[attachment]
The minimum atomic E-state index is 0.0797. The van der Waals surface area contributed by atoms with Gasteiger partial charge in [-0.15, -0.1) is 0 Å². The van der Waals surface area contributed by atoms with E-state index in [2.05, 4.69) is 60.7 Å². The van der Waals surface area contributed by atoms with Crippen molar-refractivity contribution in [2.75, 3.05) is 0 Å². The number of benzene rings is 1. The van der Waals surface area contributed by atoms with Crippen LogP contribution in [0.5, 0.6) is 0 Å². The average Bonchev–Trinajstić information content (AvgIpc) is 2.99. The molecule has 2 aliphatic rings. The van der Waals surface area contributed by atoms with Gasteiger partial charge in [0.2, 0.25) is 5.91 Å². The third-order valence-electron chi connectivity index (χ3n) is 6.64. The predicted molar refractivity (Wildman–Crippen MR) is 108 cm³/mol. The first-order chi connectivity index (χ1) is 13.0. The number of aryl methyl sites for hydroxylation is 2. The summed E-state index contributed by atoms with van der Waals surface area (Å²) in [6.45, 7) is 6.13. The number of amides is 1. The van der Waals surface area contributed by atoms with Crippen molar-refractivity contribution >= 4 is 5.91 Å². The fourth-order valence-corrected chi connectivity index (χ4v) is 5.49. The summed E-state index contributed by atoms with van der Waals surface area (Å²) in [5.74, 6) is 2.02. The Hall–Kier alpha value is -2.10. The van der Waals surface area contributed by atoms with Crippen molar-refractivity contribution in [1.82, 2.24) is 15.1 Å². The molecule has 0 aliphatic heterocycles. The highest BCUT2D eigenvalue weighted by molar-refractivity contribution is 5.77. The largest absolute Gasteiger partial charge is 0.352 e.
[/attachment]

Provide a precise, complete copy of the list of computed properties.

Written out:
The minimum atomic E-state index is 0.0797. The van der Waals surface area contributed by atoms with Gasteiger partial charge in [-0.15, -0.1) is 0 Å². The van der Waals surface area contributed by atoms with E-state index in [2.05, 4.69) is 60.7 Å². The van der Waals surface area contributed by atoms with Crippen molar-refractivity contribution in [2.75, 3.05) is 0 Å². The number of benzene rings is 1. The van der Waals surface area contributed by atoms with Crippen LogP contribution in [0.5, 0.6) is 0 Å². The average Bonchev–Trinajstić information content (AvgIpc) is 2.99. The molecule has 2 aliphatic rings. The van der Waals surface area contributed by atoms with Gasteiger partial charge in [0.2, 0.25) is 5.91 Å². The third-order valence-electron chi connectivity index (χ3n) is 6.64. The predicted molar refractivity (Wildman–Crippen MR) is 108 cm³/mol. The first-order chi connectivity index (χ1) is 13.0. The number of aryl methyl sites for hydroxylation is 2. The summed E-state index contributed by atoms with van der Waals surface area (Å²) in [6.45, 7) is 6.13. The number of amides is 1. The van der Waals surface area contributed by atoms with Crippen molar-refractivity contribution >= 4 is 5.91 Å². The fourth-order valence-corrected chi connectivity index (χ4v) is 5.49. The summed E-state index contributed by atoms with van der Waals surface area (Å²) in [5.74, 6) is 2.02. The Hall–Kier alpha value is -2.10. The van der Waals surface area contributed by atoms with Crippen molar-refractivity contribution in [1.82, 2.24) is 15.1 Å². The molecule has 0 aliphatic heterocycles. The highest BCUT2D eigenvalue weighted by molar-refractivity contribution is 5.77. The largest absolute Gasteiger partial charge is 0.352 e.